Pioneer children typically helped with domestic chores, such as cooking and bringing firewood into the home, as well as caring for crops and animals on the homestead. Children were responsible for many daily tasks.
Pioneer children in America assisted their parents in completing seasonal chores, like shearing sheep, and daily tasks, such as cleaning, cooking and caring for animals on the homestead. For instance, a pioneer child may have woken up at sunrise, eaten a morning meal and then fed and watered animals before going to school. Children may have also milked cows or goats, collected eggs and groomed animals each morning.
In the spring and summer, pioneer children spent their time in the fields. Young boys spent time farming and caring for animals during the growing season. In the winter, fathers and sons hunted animals, such as bison and deer, for the family. Boys also completed basic upkeep for the home and farm, such as mending fences or making home repairs, throughout the year. Girls often spent their time caring for younger children, sewing and cooking meals. Girls also swept, prepared food for long term storage and performed other tasks inside the home as needed. Both boys and girls collected firewood that was used to cook and heat the home.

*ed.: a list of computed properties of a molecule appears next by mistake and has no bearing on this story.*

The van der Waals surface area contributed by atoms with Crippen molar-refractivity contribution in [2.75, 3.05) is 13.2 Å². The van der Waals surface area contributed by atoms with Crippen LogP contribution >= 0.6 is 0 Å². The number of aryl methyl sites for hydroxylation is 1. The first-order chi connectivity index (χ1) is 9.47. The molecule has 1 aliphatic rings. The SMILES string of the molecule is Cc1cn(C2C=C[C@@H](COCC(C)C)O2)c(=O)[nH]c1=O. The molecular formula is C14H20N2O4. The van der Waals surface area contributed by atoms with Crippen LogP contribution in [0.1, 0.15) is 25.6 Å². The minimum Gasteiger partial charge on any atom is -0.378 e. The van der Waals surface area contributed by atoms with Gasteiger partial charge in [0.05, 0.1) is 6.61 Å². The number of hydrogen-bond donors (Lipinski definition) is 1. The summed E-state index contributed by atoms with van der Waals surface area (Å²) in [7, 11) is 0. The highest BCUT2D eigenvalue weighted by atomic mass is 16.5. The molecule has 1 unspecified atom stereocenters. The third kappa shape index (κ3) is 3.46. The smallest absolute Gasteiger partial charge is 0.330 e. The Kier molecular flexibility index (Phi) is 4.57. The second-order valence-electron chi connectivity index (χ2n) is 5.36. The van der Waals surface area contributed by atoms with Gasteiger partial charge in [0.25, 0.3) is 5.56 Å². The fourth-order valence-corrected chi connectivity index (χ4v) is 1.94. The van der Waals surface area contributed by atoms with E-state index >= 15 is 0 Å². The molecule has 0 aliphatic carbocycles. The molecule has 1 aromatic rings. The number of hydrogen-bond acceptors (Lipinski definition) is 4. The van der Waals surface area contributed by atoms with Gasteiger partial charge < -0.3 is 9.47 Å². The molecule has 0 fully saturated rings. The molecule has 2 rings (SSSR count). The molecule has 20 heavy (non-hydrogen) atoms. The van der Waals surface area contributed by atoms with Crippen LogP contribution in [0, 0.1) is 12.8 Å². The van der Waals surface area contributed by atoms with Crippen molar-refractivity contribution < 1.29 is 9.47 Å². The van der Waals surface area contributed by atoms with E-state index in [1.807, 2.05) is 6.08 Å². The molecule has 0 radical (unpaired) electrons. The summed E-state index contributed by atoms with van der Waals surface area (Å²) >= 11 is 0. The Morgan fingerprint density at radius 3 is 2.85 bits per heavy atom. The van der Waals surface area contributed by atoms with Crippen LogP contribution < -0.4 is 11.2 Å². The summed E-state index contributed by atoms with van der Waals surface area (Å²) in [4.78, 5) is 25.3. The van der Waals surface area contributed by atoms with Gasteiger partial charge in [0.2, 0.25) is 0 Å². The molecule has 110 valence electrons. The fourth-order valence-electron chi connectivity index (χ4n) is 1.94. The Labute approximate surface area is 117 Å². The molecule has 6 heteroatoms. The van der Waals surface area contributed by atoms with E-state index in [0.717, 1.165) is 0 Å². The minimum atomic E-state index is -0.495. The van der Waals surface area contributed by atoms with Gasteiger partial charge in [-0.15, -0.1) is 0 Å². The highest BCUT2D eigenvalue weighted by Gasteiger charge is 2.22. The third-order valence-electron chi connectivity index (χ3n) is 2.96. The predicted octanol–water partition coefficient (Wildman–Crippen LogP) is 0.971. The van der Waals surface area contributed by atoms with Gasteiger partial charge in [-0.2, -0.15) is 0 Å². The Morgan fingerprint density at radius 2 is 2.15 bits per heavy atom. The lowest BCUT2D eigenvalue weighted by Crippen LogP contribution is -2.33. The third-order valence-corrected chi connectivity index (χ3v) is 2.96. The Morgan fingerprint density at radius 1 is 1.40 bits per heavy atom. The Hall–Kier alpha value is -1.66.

Children carried water home from nearby creeks or rivers each day. Mothers and daughters washed clothing at the river or creek, then hung the clothes to dry on a clothesline.